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Criticizing Islamic courts in Somalia?

By Kamil, A. A


Legendary Somali Cartoonist Amin Amir - Cursed and intimidated by UIC

Criticizing Islamic courts in Somalia!  Can you dare it? In case you are courageous enough, be aware! You may receive numerous lashes if you do so in areas controlled by the courts. Otherwise, in the Diaspora or other regions of Somalia, you may receive “cursing” as happened to the legendary Somali cartoonist Amiin Amir.  As a matter of fact, every objective individual is expected to be reluctant in criticizing Union of the Islamic Courts (UIC) that claim adherence to the Islamic principles. Particularly, criticizing UIC is pointless after they  succeeded to eliminate notorious warlords supported by US, restored relative security in Mogadishu, opened international airport and sea port in Mogadishu; and called to defend motherland from Ethiopia. These UIC’s actions are very popular to the masses dismayed by the ineffective TFG in Baidoa. However, critics of the UIC see the issue from different perspectives and argue the following points.

Firstly, the objective of UIC is not to establish system of governance in Somalia. Sustainable system of governance for Somalia should be participatory, democratic, law abiding, and providing security and basic social services.   Looking into the huge
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areas from under the rule of the UIC, only military administration organized on clan basis of “Islamic courts” is evident. This loose system which networks the courts dictates the type of governance in its own way and applies Shari’a law in accordance with the Ijtihad of its sheikh leader. Therefore, UIC do not necessarily work to realize national aspirations for reconstituting Somali state.  Instead, they represent a revolting and angry Islam that is emotional and irrational, monopolizing political power illegitimately.  Courts represent extraordinary force capable of devastation and ruination but unable to rebuild Somali state institutions.

Secondly, UIC is not wholeheartedly willing to reconcile with the TFG.  All their programs and actions show that they are poised to crash the TFG by any means necessary. A clear proof is the outcome of the second Khartoum meeting between the TFG delegation and UIC in which UIC limited the agenda on security.   Security for the UIC means no lifting of arm’s embargo and no need for foreign troops. This makes TFG susceptible and easy to prey by the stronger Islamic militia and pushes TFG to seek Ethiopian help. Courts refused so far to speak about political settlement and national reconciliation agenda at all.  They consider these negotiations as tactical diversion and public relation endeavour while consolidating power.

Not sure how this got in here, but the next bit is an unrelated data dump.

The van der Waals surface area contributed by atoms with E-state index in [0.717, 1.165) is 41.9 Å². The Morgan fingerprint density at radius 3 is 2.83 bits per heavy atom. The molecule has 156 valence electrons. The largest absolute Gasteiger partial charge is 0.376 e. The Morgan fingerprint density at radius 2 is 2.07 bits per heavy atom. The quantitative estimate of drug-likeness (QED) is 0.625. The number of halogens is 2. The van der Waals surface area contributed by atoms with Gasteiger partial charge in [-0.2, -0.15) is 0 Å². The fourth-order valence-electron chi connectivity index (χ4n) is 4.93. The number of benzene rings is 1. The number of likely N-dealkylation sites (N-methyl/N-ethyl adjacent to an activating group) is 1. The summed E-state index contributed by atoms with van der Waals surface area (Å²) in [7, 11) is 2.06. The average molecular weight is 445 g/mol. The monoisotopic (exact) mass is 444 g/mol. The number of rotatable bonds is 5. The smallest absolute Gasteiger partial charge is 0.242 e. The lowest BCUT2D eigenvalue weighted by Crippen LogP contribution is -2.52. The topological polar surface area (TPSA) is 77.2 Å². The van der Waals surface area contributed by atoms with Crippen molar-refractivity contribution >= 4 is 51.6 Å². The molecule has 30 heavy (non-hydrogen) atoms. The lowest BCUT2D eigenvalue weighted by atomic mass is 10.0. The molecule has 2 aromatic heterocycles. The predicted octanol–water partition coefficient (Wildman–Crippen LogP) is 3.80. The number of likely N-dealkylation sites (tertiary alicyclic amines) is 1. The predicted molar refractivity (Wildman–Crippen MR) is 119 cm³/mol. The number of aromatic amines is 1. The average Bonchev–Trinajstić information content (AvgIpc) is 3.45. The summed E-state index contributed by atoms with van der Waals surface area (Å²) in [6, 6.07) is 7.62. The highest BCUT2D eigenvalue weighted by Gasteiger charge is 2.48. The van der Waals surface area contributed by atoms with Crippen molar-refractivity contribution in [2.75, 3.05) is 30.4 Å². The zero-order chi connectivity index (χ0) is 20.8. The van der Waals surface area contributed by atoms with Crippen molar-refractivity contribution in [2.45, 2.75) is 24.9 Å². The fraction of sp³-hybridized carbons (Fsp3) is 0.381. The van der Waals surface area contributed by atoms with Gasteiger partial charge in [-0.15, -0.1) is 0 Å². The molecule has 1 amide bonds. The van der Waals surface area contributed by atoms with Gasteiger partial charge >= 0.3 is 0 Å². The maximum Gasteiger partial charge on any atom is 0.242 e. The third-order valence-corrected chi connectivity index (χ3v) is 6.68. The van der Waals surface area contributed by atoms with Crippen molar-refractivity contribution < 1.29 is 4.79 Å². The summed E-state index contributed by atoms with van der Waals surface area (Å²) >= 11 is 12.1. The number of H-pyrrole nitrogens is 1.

Thirdly, UIC is divisive force in Somalia.  They divide the Somali community into “good” and “bad” Muslims. Obviously, good Muslims are those who support UIC while others are the “bad” Muslims, worthy to be labelled as “hypocrites” or “non-believers”. The non-believer category should be dealt with as the enemy of the “Islamic revolution” deserving UICs wrath in its different forms and degrees.  The TFG, the Puntland administration and the Somaliland, fall in this category. Also, this includes civil society organizations, Sufi brotherhoods, clan elders, politicians and every organized group in Somalia.  A divisive force can never realize national agenda for statehood that requires mobilization of all people for a single purpose and direction.

Fourthly, UIC provokes conflict with the neighbouring countries. Their superficial Islamic rhetoric causes panic in the Horn of Africa and their advocacy for Jihad against Ethiopia in particular while they are supported by Eritrea. This policy gives the impression that Eritrean-Ethiopian boarder war was transferred to Somalia and UIC is just instrumental for such Eritrean strategy. Critics of the UIC believe that it is imprudent undertaking to play regional politics in the Horn of Africa. They consider invoking historical conflict with Ethiopia at this time is too dangerous since the existence of the Republic of Somalia is in great risk.

Fifth, UIC resembles international terrorism in their slogans, banners and actions.  Burned national Somali flag in Kismayo, a national symbol adored by all Somalis, had inflamed anger and dismay among Somali masses.  UIC are very similar to the radical Islamic groups in Afghanistan, Algeria and Iraq. The fine touch of Al-Qa’ida is evident in its organizational structure, names and ways of training and waging battles. Their unambiguous affinity with Al-Qaida creates eventually greater setback for Somalia for years to come and attracts world attention to the Somali plight. It will eventually place Somalia in a stage for armed conflict in the Horn of Africa as well as
a theatre for international war on global terrorism.

Kamil, A. A.
[email protected]


The opinions contained in this article are solely those of the writer, and in no way, form or shape represent the editorial opinions of "Hiiraan Online"

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